At any moment in time, each neuron can be receiving mixed messages, both EPSPs and IPSPs. Thus, receiver neurons (post-synaptic neurons) can receive multiple inputs--simultaneously or over time or space. The multiple inputs can add up--this is called summation and there are two types. Spatial summation refers to two or more PSPs arriving at different locations (i.e. different spaces on the receiving neuron, thus spatial summation) on the post-synaptic (receiver) neuron simultaneously or close enough in time so that their voltages add together. For example, an IPSP of negative 25 millivolts (thousandths of a volt) might add to an EPSP of 50 millivolts occurring at the same time = 50 millivolts positive - 25 millivolts = net positive 25 millivolts. That would be spatial summation. The other kind of summation is temporal summation when the PSPs from a single pre-synaptic source, arriving to the post-synaptic neuron in "rapid fire," add together. For example, three EPSPs of 10 millivolts each occurring in rapid sequence would add together. Spatial and temporal summation are important in determining whether "trigger threshold" will be reached in the receiving neuron, triggering an action potential in that neuron. Summation permits activity from many input neurons to be integrated in the neuron receiving the inputs. If membrane depolarization does not reach the threshold level, an action potential will not happen.

    Graph of voltage changes inside a postsynaptic neuron as EPSPs and IPSPs summate to reach trigger threshold. See text.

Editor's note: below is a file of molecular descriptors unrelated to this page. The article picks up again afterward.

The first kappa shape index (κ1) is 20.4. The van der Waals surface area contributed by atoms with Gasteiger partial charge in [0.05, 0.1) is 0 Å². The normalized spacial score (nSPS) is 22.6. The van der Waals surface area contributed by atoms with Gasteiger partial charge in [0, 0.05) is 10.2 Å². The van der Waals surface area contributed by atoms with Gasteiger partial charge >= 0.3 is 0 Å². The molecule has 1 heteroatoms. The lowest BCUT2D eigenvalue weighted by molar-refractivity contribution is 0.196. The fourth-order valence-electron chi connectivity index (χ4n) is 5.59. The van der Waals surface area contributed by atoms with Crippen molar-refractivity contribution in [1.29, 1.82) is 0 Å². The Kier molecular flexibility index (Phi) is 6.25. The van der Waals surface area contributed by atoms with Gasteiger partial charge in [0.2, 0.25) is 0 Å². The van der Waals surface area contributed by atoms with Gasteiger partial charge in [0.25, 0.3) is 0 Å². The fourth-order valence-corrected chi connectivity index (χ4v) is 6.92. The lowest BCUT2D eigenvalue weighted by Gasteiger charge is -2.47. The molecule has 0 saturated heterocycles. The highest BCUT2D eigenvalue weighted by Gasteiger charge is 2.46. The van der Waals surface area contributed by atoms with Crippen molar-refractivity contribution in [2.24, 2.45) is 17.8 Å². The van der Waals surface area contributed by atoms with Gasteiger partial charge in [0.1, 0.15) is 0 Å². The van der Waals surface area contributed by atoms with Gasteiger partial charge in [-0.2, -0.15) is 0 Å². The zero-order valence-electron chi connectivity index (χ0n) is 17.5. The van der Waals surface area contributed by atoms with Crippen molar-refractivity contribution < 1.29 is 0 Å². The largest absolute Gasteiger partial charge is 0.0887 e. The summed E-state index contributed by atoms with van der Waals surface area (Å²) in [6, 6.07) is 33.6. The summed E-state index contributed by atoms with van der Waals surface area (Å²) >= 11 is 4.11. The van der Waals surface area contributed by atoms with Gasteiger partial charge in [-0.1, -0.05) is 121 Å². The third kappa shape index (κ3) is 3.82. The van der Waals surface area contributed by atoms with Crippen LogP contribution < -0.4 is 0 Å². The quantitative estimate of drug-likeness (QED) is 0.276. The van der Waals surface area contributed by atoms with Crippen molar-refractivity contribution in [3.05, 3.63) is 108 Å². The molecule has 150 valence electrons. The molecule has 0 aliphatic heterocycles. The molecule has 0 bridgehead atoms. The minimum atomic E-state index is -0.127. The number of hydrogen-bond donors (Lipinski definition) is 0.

Figure \(\PageIndex{3}\): Signal summation at the axon hillock: A single neuron can receive both excitatory and inhibitory inputs from multiple neurons. All these inputs are added together at the axon hillock. If the EPSPs are strong enough to overcome the IPSPs and reach the threshold of excitation, the neuron will fire an action potential. (Image from Biology, Signal Summation; Libretexts; Unless otherwise noted, LibreTexts content is licensed by CC BY-NC-SA 3.0).

    One neuron often has input from many presynaptic neurons, whether excitatory or inhibitory; therefore, inhibitory postsynaptic potentials (IPSPs) can cancel out EPSPs and vice versa. The net change in postsynaptic membrane voltage determines whether the postsynaptic cell has reached its threshold of excitation ("trigger threshold") needed to fire an action potential. If the neuron only receives excitatory impulses, it will also generate an action potential. However, if the neuron receives both inhibitory and excitatory inputs, the inhibition may cancel out the excitation and the nerve impulse will stop there. To review, spatial summation means that the effects of impulses received at different places on the neuron add up so that the neuron may fire when such impulses are received simultaneously, even if each input on its own would not be sufficient to cause firing. Temporal summation means that the effects of impulses received at the same place can add up if the impulses are received in close temporal succession. Thus, the neuron may fire when multiple inputs are received, even if each input on its own would not be sufficient to cause firing.

    Key Points

    • Simultaneous impulses may add together from different places on the neuron to reach the threshold of excitation during spatial summation.
    • When individual impulses cannot reach the threshold of excitation on their own, they can can add up at the same location on the neuron over a short time; this is known as temporal summation.
    • The action potential of a neuron is fired only when the net change of excitatory and inhibitory impulses is non-zero.

    Key Terms

    • temporal summation: the additive effect when successive impulses (and the resulting PSPs) received at the same place on the neuron add up
    • spatial summation: the additive effect when simultaneous impulses (and the resulting PSPs) received at different places on the neuron add up
    • axon hillock: the specialized part of the soma of a neuron at the root of the axon where impulses are added together
    The Action Potential (the "nerve impulse")